But why do companies do it then? Only to fulfill expectations, attract attention and achieve economic goals. However, greenwashing does not even have to be a shameless lie. Often enough it is a tool for companies to exaggerate irrelevant or insignificant factors, gloss over things, or communicate misleading statements of intent as well as pictures and labels. Even if companies merely use unclear terms like "green" in their communication without explaining them in detail, it is still considered greenwashing. But CSR communications needs quite the opposite: honesty and clarity. Those are the most important.

There are many examples of accusations related to greenwashing: Aldi charging for plastic fruit bags, Deutsche Bahn and the green Bahncard or even H&M's textile recycling campaign. Some more dated accusations show that greenwashing is not a new phenomenon. For example, there are the allegations by Greenpeace against RWE’s energy giant image film from 2009. Or Krombacher’s campaign "Drinking beer for the rainforest", which was launched in 2002 and is still ongoing.

The picture is not only black and white - but it has clear outlines

As much as we wish it was different: The fine line between well-intentionedpublic relations and greenwashing is somehow blurry. Most of the time it is not about blatant lies that are easily refutable. It is rather about the varying degrees with which the truth is being highlighted. In terms of uncalculated greenwashing, it would be naive to think that large-scale campaigns accidentally serve accusations. But still, greenwashing doesn’t always have to be the result of rigorously planned and deliberate choices - at least on a smaller scale. All too often, only lip service is paid when it comes to how complex CSR communication actually is.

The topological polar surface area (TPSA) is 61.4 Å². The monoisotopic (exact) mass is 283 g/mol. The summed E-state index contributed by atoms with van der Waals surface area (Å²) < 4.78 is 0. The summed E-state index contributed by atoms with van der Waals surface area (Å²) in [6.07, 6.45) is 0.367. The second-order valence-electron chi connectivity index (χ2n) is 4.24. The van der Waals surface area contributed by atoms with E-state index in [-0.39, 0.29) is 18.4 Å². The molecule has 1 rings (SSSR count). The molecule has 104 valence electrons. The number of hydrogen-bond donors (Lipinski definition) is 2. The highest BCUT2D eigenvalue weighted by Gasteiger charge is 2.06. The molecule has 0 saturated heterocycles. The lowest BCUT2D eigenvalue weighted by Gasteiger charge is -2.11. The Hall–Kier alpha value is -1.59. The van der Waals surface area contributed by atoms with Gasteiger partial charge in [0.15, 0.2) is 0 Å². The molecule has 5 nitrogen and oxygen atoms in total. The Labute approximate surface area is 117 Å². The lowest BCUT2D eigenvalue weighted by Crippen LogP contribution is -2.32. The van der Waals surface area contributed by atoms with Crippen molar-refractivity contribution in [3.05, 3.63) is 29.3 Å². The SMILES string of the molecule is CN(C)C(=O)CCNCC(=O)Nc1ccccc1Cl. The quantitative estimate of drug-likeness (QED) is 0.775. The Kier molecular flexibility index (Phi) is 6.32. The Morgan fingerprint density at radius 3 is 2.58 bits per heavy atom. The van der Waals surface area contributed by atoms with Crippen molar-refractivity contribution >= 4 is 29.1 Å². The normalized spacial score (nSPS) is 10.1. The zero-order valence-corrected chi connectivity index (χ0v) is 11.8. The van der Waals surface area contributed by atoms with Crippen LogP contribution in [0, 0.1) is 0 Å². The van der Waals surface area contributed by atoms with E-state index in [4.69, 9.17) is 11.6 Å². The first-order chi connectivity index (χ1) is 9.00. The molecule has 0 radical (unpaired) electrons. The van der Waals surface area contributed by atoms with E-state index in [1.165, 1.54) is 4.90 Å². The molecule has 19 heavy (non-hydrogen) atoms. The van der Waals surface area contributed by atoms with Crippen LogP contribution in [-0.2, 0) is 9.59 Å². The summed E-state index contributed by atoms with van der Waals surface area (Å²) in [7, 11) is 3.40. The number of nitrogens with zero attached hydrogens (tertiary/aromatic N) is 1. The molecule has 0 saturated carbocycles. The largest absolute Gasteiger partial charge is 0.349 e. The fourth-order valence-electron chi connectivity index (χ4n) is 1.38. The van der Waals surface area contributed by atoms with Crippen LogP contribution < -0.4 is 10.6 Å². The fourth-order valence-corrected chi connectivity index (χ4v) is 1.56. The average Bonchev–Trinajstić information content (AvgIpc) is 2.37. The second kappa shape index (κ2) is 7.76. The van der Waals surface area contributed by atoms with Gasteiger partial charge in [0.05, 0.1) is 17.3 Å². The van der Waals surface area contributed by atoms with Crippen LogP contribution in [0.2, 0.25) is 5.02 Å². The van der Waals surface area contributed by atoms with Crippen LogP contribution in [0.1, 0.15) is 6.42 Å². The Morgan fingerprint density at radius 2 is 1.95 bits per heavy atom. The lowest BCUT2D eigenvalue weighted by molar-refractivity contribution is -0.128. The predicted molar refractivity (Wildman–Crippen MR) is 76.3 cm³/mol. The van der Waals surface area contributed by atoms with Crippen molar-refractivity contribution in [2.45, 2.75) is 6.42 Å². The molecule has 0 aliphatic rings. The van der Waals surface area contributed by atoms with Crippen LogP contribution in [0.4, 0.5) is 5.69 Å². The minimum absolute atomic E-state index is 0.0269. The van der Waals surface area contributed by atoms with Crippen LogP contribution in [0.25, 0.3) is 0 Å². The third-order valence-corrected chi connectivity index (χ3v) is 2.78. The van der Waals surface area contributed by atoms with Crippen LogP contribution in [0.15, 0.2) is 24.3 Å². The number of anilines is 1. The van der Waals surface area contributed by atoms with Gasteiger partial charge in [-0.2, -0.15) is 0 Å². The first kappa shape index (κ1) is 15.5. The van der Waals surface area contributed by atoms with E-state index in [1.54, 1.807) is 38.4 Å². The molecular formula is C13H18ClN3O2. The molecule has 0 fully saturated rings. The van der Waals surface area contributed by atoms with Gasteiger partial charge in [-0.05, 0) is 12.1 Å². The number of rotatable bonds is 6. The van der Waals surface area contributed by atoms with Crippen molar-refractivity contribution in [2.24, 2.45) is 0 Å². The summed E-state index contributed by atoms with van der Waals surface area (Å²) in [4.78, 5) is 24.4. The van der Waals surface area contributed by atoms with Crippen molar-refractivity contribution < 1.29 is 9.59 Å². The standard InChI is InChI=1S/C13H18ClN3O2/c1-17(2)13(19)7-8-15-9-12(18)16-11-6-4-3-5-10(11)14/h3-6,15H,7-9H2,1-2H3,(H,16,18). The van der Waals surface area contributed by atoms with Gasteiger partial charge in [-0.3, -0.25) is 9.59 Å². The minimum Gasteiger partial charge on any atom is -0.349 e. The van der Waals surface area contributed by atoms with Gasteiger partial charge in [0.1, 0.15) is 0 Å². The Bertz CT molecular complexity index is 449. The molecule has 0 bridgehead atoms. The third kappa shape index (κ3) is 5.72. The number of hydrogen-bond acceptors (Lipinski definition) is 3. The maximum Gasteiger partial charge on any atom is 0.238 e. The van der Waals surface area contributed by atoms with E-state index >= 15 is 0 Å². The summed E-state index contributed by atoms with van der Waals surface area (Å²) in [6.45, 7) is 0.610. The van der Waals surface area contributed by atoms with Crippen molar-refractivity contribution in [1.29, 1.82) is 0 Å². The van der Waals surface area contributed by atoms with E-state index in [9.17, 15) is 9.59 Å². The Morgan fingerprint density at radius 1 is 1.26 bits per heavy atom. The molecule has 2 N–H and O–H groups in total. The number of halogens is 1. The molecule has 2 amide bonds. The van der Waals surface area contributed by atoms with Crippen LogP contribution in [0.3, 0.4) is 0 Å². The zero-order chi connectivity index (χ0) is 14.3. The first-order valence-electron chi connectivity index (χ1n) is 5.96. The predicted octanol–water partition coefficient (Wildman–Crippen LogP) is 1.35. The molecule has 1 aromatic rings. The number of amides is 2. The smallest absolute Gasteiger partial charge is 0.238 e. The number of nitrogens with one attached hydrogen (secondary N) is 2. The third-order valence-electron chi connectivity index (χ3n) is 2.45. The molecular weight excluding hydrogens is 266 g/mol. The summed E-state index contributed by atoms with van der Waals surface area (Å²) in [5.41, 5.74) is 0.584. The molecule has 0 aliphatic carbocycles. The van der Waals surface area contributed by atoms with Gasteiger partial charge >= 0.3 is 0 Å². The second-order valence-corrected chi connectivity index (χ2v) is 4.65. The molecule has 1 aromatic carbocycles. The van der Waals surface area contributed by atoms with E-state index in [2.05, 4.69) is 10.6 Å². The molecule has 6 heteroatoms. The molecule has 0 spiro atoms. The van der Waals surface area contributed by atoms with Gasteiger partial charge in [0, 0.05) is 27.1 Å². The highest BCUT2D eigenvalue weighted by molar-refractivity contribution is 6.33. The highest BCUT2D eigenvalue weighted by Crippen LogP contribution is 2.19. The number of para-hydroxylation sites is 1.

Today, a careless choice of words by the top-level executives or simply hasty action without analyzing the facts first is enough to cause related accusations. This risk grows along with the increasing expectations of stakeholders and also with the company's (possibly genuine) aspiration to achieve more sustainability. As so often: Ignorance is no excuse. That is why our series "Next Generation Corporate - Deep Dive CSR" will be discussing what needs to be considered when it comes to good CSR communications. However, we would like to give you three tips on how to prevent greenwashing accusations:

1. Hardly anyone will deny that it is complicated and time-consuming to implement CSR measures: Yet be bold and dare to communicate publicly even small sub-steps instead of attracting attention with exaggerated words.

2. Talk to different experts: Only if the management, the departments and the communications division are willing to jointly discuss the matter from the start your message will be notable and pose fewer risks.

3. Trust external assessments: You want to know what effects your project will have? Then ask uninvolved parties for their opinions and take their feedback seriously.